PEP REVIEW: Rent captures the idiosyncracies of New Yorkers

Gian Magdangal and Sheree topbill Rent, a musical play about starving bohemian artists. Despite poverty and illness, they all learn to struggle with life and survive during the rise of a mysterious, deadly disease: HIV-AIDS. Eventually, they learn to fall in love and find their voices through a universal message of hope for everyone. Sheree alternates with Ciara Sotto in this play that will run until March 6 at the RCBC Plaza in Makati City.

Sex, drugs, rock and roll.

What’s not to like about Rent?

If life continues to imitate art and there will still be people brave enough to live out their passion, Jonathan Larson’s phenomenal ’90s musical will remain relevant and exciting.

9 Works Theatrical rolls out the musical again after its successful run in February and December last year. Rent-heads have a month to catch the shows.

Director Robbie Guevarra reassembles the old cast and invites new actors to bring to life once again the timeless story of impoverished young artists struggling to survive in New York’s Lower East Side.

In this band of new bohemians are independent filmmaker Mark Cohen (Fredison Lo), songwriter-guitarist Roger Davis (Gian Magdangal, exotic dancer Mimi Rodriguez (Sheree alternated by Ciara Sotto), computer expert Tom Collins (OJ Mariano), Collins’ drag queen percussionist lover Angel Dummot Schunard (Job Bautista), performance artist Maureen Johnson (Carla Guevarra-Laforteza alienated by Mian Dimacali), Maureen’s lawyer girlfriend Joanne Jefferson (Jenny Villegas), and roommate turned landlord Benny Coffin III (Lorenz Martinez).

The talented young characters pride themselves in their defiance of convention but at the same time mourn the passing of time because most of them suffer from HIV-AIDS, then a mysterious disease discussed only in support groups.

Their daily lives are a mixture of deprivation (Tune Up #1, Tune Up #2, Rent), artistic frustration (One Song Glory) and, self-doubt (Will I?), but in general a sense of pride in the path they chose (La Vie Boheme).


As one character in the HIV-AIDS support group says: "I’m a New Yorker, fear is my life."

The musical opens in a sparsely furnished loft with a few crates serving as tables and an illegal wood burning stove in the middle. An answering machine lies on the floor, occasionally emitting strong feedback sounds. On the right side of the loft is a tall modern sculpture made from scrap metal and discarded parts of domestic appliances.

From the very beginning, we are thrown into their lives in an exposition so rapid it does not make sense at first.

Act One opens with Mark filming in the loft as his roommate Roger tunes a Fender guitar he hasn’t played since his girlfriend committed suicide after finding out they were HIV-AIDS positive.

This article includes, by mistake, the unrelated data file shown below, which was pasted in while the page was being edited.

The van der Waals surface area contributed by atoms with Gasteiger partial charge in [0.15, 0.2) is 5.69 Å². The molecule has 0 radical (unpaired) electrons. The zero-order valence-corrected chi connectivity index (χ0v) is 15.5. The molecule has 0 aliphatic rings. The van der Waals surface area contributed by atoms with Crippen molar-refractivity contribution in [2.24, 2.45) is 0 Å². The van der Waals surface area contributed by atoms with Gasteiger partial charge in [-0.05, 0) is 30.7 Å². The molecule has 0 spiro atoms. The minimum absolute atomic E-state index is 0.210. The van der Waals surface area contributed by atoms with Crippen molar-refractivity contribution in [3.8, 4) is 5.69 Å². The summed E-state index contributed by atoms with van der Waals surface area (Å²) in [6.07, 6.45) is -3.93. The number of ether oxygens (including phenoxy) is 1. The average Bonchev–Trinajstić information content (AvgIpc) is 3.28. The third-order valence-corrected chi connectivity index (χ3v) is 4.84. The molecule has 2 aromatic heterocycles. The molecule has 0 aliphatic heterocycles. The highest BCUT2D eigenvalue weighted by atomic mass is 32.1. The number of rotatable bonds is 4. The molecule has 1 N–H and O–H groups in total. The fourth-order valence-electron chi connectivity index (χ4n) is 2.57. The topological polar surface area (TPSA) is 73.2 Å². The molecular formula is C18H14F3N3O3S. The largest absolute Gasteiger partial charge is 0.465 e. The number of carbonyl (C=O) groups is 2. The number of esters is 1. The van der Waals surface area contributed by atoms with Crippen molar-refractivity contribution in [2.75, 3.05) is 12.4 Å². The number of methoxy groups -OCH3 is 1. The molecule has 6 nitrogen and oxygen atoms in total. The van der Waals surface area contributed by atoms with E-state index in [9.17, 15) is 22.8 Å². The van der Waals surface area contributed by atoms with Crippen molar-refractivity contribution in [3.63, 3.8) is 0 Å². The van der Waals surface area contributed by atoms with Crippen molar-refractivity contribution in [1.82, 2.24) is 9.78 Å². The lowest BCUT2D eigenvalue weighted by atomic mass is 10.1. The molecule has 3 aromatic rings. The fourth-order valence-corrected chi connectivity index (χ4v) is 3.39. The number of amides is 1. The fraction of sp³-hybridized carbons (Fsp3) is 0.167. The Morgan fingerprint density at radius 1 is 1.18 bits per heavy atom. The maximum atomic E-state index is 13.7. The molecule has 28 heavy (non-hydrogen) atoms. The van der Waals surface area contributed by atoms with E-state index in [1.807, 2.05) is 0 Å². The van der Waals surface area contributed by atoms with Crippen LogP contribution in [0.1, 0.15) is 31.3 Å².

Marks’s mother calls, complains about the loud feedback from the answering machine, and reassures him about his ex-girlfriend Maureen dumping him for a woman.

Tom arrives in the apartment but not before getting mugged. Benny then comes in demanding rent despite his promise to let them live there for free.

Meanwhile, Joanne prepares for Maureen’s performance while protesting Benny’s plan to develop a lot where many homeless people live.


As the musical progresses, their lives become intertwined in complicated but all too real scenarios.

The challenge for Rent has always been its length and complex plot. The audience has to absorb the simple, but numerous storylines.
Those who have the attention span of a gnat, may be taken aback with speed of the exposition, wondering how the knots would come undone because an hour and a half has passed and it is only the first act.

The play’s director should be credited for assembling a vibrant cast that captures the idiosyncrasies of the denizens of downtown New York.

Worth noting is Mian Dimacali’s performance of "Over the Moon," a number which I can only imagine must be difficult to sustain.
From that point near the end of Act One, we were looking forward to seeing her.

(Although I get tired just thinking how on earth Sheree managed to pole dance while singing. It’s pretty awesome.)

But my favorite part of the musical is—and forever will be—Roger and Mimi’s performance of "Another Day." In this part, Roger rejects Mimi’s affections for various reasons as she asks him to seize the passion of the moment. She sings: "There’s only us, there’s only this. Forget regrets or life is yours to miss. No other road, no other way, no day but today."

This part I always compare among other performances and recordings and, I must say, that of Sheree and Gian was not found wanting. I did wish though that Gian’s Roger had more ferocity to counter Sheree’s Mimi whose singing was slightly raspy, slightly sweet, and whose demeanor was very sexy.

Now when the company joins Gian and Sheree, hold it. Try very hard to not sing along. Save it for when Mian encourages the audience to moo with her.

Expect to have a good time with the new Philippine production of Rent. Who knows? Seize the remaining shows and you just might find your song.

No day but today!

Rent will be staged on the following dates:

February 18, 19, 20, 25, 26, and 27
March 4, 5 and 6
(Fridays, Saturdays and Sundays at 8:00 p.m., Saturdays at 3:30 p.m. & Sundays at 4:30 p.m.)

Venue: Carlos P. Romulo Auditorium, RCBC Plaza, Ayala Corner Sen. Gil Puyat Avenues, Makati City.


For tickets, call Tel. No. 557-5860, 586-7105, or 0917-5545560, or call TicketWorld at Tel. No. 891-9999.

Click here to buy show tickets


Loading comments